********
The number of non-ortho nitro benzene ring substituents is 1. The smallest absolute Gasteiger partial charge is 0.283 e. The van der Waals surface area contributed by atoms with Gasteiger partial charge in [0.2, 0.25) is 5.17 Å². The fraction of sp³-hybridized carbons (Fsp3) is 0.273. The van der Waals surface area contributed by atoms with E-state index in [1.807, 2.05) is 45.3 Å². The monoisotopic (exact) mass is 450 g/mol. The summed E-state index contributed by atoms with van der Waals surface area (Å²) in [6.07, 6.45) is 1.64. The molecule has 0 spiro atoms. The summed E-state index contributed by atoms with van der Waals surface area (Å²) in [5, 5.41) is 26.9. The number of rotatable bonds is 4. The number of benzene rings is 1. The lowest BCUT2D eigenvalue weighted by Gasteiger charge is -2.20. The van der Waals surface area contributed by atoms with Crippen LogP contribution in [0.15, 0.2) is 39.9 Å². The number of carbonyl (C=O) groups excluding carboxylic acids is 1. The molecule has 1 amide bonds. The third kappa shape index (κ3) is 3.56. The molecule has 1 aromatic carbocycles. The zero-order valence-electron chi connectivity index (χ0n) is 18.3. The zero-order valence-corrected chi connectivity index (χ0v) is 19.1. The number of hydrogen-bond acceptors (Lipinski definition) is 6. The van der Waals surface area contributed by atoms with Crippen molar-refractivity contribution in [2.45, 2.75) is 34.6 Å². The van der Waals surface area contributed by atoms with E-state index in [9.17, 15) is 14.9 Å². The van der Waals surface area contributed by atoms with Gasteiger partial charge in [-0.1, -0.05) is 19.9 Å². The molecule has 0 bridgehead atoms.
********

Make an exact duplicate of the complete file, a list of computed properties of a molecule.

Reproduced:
The number of non-ortho nitro benzene ring substituents is 1. The smallest absolute Gasteiger partial charge is 0.283 e. The van der Waals surface area contributed by atoms with Gasteiger partial charge in [0.2, 0.25) is 5.17 Å². The fraction of sp³-hybridized carbons (Fsp3) is 0.273. The van der Waals surface area contributed by atoms with E-state index in [1.807, 2.05) is 45.3 Å². The monoisotopic (exact) mass is 450 g/mol. The summed E-state index contributed by atoms with van der Waals surface area (Å²) in [6.07, 6.45) is 1.64. The molecule has 0 spiro atoms. The summed E-state index contributed by atoms with van der Waals surface area (Å²) in [5, 5.41) is 26.9. The number of rotatable bonds is 4. The number of benzene rings is 1. The lowest BCUT2D eigenvalue weighted by Gasteiger charge is -2.20. The van der Waals surface area contributed by atoms with Crippen LogP contribution in [0.15, 0.2) is 39.9 Å². The number of carbonyl (C=O) groups excluding carboxylic acids is 1. The molecule has 1 amide bonds. The third kappa shape index (κ3) is 3.56. The molecule has 1 aromatic carbocycles. The zero-order valence-electron chi connectivity index (χ0n) is 18.3. The zero-order valence-corrected chi connectivity index (χ0v) is 19.1. The number of hydrogen-bond acceptors (Lipinski definition) is 6. The van der Waals surface area contributed by atoms with Crippen molar-refractivity contribution in [2.45, 2.75) is 34.6 Å². The van der Waals surface area contributed by atoms with E-state index in [9.17, 15) is 14.9 Å². The van der Waals surface area contributed by atoms with Gasteiger partial charge in [-0.1, -0.05) is 19.9 Å². The molecule has 0 bridgehead atoms.